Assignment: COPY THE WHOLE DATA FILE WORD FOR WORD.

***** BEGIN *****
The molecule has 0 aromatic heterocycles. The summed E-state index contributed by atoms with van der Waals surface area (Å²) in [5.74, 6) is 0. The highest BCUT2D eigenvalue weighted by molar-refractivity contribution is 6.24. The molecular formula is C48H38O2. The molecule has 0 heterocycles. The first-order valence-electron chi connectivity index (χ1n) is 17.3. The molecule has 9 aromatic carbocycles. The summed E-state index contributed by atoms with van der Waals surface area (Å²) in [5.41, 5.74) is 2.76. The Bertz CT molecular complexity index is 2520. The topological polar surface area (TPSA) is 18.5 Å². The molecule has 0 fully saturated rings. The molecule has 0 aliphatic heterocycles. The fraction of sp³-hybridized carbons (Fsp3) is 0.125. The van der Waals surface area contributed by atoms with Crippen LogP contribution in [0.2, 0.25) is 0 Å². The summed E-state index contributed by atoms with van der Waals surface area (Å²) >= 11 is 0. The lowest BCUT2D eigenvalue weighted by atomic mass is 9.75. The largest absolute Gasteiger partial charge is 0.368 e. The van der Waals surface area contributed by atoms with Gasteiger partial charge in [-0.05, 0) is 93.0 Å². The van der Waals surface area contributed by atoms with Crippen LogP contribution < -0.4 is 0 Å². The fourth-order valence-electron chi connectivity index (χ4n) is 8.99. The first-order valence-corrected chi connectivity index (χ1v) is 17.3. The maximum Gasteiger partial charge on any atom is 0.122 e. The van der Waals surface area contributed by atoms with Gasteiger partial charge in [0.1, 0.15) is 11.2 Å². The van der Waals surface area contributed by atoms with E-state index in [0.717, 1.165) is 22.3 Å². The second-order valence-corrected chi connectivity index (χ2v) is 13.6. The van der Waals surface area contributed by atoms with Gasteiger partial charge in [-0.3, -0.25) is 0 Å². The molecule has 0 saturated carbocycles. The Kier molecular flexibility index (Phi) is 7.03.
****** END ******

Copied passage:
The molecule has 0 aromatic heterocycles. The summed E-state index contributed by atoms with van der Waals surface area (Å²) in [5.74, 6) is 0. The highest BCUT2D eigenvalue weighted by molar-refractivity contribution is 6.24. The molecular formula is C48H38O2. The molecule has 0 heterocycles. The first-order valence-electron chi connectivity index (χ1n) is 17.3. The molecule has 9 aromatic carbocycles. The summed E-state index contributed by atoms with van der Waals surface area (Å²) in [5.41, 5.74) is 2.76. The Bertz CT molecular complexity index is 2520. The topological polar surface area (TPSA) is 18.5 Å². The molecule has 0 fully saturated rings. The molecule has 0 aliphatic heterocycles. The fraction of sp³-hybridized carbons (Fsp3) is 0.125. The van der Waals surface area contributed by atoms with Crippen LogP contribution in [0.2, 0.25) is 0 Å². The summed E-state index contributed by atoms with van der Waals surface area (Å²) >= 11 is 0. The lowest BCUT2D eigenvalue weighted by atomic mass is 9.75. The largest absolute Gasteiger partial charge is 0.368 e. The van der Waals surface area contributed by atoms with Gasteiger partial charge in [-0.05, 0) is 93.0 Å². The van der Waals surface area contributed by atoms with Crippen LogP contribution < -0.4 is 0 Å². The fourth-order valence-electron chi connectivity index (χ4n) is 8.99. The first-order valence-corrected chi connectivity index (χ1v) is 17.3. The maximum Gasteiger partial charge on any atom is 0.122 e. The van der Waals surface area contributed by atoms with Gasteiger partial charge in [0.1, 0.15) is 11.2 Å². The van der Waals surface area contributed by atoms with E-state index in [0.717, 1.165) is 22.3 Å². The second-order valence-corrected chi connectivity index (χ2v) is 13.6. The van der Waals surface area contributed by atoms with Gasteiger partial charge in [-0.3, -0.25) is 0 Å². The molecule has 0 saturated carbocycles. The Kier molecular flexibility index (Phi) is 7.03.